The word itself, "Halloween," actually has its origins in the Catholic Church. It comes from a contracted corruption of All Hallows Eve. November 1, "All Hollows Day" (or "All Saints Day"), is a Catholic day of observance in honor of saints.
But, in the 5th century BC, in Celtic Ireland, summer officially ended on October 31. The holiday was called Samhain (sow-en),
The Gauls claim all to be descended from Father Dis [a god of death, darkness and the underworld], declaring that this is the tradition preserved by the Druids. For this reason they measure periods of time not by days but by nights; and in celebrating birthdays, the first of the month, and new year’s day, they go on the principle that the day begins at night.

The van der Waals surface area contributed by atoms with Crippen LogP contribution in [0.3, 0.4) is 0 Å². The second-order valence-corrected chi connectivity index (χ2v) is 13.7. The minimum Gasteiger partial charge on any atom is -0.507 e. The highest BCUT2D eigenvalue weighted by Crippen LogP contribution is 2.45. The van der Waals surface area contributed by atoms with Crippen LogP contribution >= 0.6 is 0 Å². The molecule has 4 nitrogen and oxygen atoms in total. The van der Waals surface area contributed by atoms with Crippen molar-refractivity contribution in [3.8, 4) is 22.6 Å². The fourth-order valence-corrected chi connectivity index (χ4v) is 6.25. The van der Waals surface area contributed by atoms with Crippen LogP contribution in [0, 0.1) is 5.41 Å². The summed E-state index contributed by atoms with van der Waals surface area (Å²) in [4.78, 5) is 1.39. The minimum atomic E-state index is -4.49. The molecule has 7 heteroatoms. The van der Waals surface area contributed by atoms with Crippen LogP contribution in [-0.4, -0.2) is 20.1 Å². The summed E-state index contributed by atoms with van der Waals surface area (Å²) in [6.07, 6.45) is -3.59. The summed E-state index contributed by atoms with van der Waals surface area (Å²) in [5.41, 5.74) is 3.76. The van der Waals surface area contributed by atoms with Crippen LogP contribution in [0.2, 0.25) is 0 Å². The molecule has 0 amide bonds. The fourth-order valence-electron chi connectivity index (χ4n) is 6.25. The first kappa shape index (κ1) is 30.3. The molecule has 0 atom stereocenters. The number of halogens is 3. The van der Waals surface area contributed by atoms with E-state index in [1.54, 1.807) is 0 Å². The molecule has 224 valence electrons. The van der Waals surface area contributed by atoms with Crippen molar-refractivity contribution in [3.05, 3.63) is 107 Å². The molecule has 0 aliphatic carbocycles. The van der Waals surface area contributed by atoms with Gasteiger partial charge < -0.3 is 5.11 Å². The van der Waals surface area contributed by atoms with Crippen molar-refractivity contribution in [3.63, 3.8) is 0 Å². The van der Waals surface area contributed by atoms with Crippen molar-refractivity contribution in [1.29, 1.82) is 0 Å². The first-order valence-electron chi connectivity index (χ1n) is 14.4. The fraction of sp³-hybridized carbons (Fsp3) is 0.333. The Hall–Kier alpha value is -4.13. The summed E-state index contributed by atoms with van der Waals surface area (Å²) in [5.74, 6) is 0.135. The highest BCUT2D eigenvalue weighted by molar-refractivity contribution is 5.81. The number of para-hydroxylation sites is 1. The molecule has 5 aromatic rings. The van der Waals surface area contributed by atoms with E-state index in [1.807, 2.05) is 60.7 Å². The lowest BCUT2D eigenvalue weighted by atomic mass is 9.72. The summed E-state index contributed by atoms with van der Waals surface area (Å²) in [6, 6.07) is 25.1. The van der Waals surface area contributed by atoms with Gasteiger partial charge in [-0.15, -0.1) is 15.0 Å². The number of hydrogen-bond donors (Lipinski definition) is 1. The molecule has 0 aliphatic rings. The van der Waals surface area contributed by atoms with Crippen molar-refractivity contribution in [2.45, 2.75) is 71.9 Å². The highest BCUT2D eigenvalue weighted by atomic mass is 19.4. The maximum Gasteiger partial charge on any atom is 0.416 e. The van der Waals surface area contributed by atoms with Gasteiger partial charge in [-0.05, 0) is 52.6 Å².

Some other names are also associated with the Celtic New Year:
The Third Harvest
All Hollows Eve
The Day of the Dead
And the famous Halloweens Day.
The tradition of trick-or-treating dates back to the early All Soul’s Day in England, during which poor citizens would beg for food and families would give them pastries called “soul cakes” in return for their promise to pray for the family’s dead relatives. The distribution of soul cakes was encouraged by the church as a way to replace the ancient practice of leaving food and wine for roaming spirits
Have a very scary Halloween